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The American Journal of Managed Care December 2018
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Feasibility of Expanded Emergency Department Screening for Behavioral Health Problems
Mamata Kene, MD, MPH; Christopher Miller Rosales, MS; Sabrina Wood, MS; Adina S. Rauchwerger, MPH; David R. Vinson, MD; and Stacy A. Sterling, DrPH, MSW
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Feasibility of Expanded Emergency Department Screening for Behavioral Health Problems

Mamata Kene, MD, MPH; Christopher Miller Rosales, MS; Sabrina Wood, MS; Adina S. Rauchwerger, MPH; David R. Vinson, MD; and Stacy A. Sterling, DrPH, MSW
This feasibility study of expanded emergency department screening identified a high prevalence of behavioral health conditions. Screening was successfully integrated into emergency visit idle times.
ABSTRACT

Objectives: Behavioral health conditions and social problems are common yet underrecognized among emergency department (ED) patients. Traditionally, ED-based behavioral health screening is limited. We evaluated the feasibility of expanded behavioral health screening by a trained nonclinician.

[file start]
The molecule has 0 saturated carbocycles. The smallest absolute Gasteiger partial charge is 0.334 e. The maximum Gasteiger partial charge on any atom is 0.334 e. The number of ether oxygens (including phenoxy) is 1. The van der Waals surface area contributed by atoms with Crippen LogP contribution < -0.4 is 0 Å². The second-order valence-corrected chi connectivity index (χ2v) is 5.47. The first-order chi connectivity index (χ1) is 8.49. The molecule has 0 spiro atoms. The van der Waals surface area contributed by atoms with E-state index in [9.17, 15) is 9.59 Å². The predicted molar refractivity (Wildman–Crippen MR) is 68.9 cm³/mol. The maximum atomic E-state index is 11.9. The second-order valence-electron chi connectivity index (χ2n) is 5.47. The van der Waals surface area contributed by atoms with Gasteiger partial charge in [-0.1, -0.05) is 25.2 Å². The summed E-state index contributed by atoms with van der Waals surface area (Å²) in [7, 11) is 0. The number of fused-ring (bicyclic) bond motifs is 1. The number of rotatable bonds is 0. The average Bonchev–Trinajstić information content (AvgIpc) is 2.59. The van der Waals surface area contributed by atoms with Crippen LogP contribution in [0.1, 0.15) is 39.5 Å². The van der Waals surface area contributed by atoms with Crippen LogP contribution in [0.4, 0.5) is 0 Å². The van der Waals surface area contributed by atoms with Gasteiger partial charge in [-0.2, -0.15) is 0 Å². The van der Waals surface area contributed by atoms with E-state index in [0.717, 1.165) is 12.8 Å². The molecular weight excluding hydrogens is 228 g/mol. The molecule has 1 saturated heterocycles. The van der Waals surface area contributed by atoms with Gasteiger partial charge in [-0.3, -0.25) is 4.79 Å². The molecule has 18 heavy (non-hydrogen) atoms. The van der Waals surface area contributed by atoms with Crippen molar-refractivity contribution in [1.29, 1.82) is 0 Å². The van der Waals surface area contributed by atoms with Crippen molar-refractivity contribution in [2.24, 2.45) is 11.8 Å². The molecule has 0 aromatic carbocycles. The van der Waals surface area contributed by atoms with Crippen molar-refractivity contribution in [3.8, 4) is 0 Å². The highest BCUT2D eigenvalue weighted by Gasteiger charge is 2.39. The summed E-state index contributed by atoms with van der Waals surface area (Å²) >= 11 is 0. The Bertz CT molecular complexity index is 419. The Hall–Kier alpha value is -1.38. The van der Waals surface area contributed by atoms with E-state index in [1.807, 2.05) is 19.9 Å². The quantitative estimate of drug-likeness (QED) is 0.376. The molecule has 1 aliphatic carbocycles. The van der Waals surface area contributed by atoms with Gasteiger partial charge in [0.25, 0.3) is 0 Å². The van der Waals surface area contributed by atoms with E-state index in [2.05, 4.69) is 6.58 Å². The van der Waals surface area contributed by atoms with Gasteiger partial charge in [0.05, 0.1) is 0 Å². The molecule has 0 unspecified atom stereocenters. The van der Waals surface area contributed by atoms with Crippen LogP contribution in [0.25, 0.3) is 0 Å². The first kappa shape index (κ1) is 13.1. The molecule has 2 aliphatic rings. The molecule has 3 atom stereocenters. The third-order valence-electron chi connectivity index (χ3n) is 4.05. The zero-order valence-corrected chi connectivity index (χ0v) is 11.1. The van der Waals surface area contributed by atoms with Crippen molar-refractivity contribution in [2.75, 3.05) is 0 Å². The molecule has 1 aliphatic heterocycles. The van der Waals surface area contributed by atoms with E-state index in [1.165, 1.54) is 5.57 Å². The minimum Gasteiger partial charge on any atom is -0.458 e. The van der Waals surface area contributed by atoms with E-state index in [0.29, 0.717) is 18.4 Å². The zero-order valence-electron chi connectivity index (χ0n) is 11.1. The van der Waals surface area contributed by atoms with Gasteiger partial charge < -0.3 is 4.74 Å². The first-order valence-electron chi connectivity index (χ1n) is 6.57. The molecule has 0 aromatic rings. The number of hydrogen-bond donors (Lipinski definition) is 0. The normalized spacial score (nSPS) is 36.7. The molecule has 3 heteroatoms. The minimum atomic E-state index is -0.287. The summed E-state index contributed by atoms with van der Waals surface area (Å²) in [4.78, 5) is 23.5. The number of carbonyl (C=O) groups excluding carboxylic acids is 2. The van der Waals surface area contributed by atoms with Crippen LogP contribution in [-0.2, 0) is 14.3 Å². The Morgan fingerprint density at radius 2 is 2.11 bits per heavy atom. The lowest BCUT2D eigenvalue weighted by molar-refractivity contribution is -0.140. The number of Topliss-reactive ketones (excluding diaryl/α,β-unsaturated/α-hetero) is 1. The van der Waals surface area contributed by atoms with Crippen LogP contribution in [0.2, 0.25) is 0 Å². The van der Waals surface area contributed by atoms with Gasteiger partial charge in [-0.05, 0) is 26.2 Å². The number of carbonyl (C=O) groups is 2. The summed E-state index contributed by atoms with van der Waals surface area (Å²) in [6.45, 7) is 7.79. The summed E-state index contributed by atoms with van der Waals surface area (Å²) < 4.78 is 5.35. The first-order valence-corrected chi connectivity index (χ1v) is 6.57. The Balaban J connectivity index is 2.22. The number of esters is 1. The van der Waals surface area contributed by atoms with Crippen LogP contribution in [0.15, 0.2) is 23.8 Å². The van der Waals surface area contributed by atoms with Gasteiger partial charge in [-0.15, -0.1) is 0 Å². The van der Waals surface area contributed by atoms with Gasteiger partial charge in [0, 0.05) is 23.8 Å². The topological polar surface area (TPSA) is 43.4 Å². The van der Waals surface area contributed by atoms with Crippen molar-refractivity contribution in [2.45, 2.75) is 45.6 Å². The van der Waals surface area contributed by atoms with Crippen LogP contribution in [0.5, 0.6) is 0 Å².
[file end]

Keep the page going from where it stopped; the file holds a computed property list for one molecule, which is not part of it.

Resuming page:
Study Design: Prospective observational study of a convenience sample of ED patients.

Methods: A research assistant (RA) approached a convenience sample of adult ED patients within an integrated healthcare delivery system. Patients completed a paper screening instrument (domains: mood, anxiety, alcohol use, drug use, sleep, intimate partner violence, and chronic pain) and reviewed responses with the RA, who shared positive screening results with the treating ED physician. We abstracted behavioral health and medical diagnoses from the electronic health record (EHR), comparing the screened cohort with the eligible population. We used χ2 tests to assess differences in demographics and comorbidities between screened patients and the eligible group and differences between self-reported symptoms and EHR diagnoses among screened patients.

Results: Among 598 screened patients, the prevalence of self-reported symptoms was higher than that of associated EHR diagnoses in the year prior to the ED visit (anxiety, 45% vs 19% [P <.001]; depression, 40% vs 22% [P <.001]; drug use, 7% vs 4% [P = .011]; risky alcohol use, 12% vs 5% [P <.001]; chronic pain, 47% vs 30% [P <.001]; and sleep problems, 47% vs 4% [P <.001]).

Conclusions: A dedicated RA was able to integrate screening into patient idle times in the ED visit. The prevalence of behavioral health problems was higher than indicated in the EHR.

Am J Manag Care. 2018;24(12):585-591

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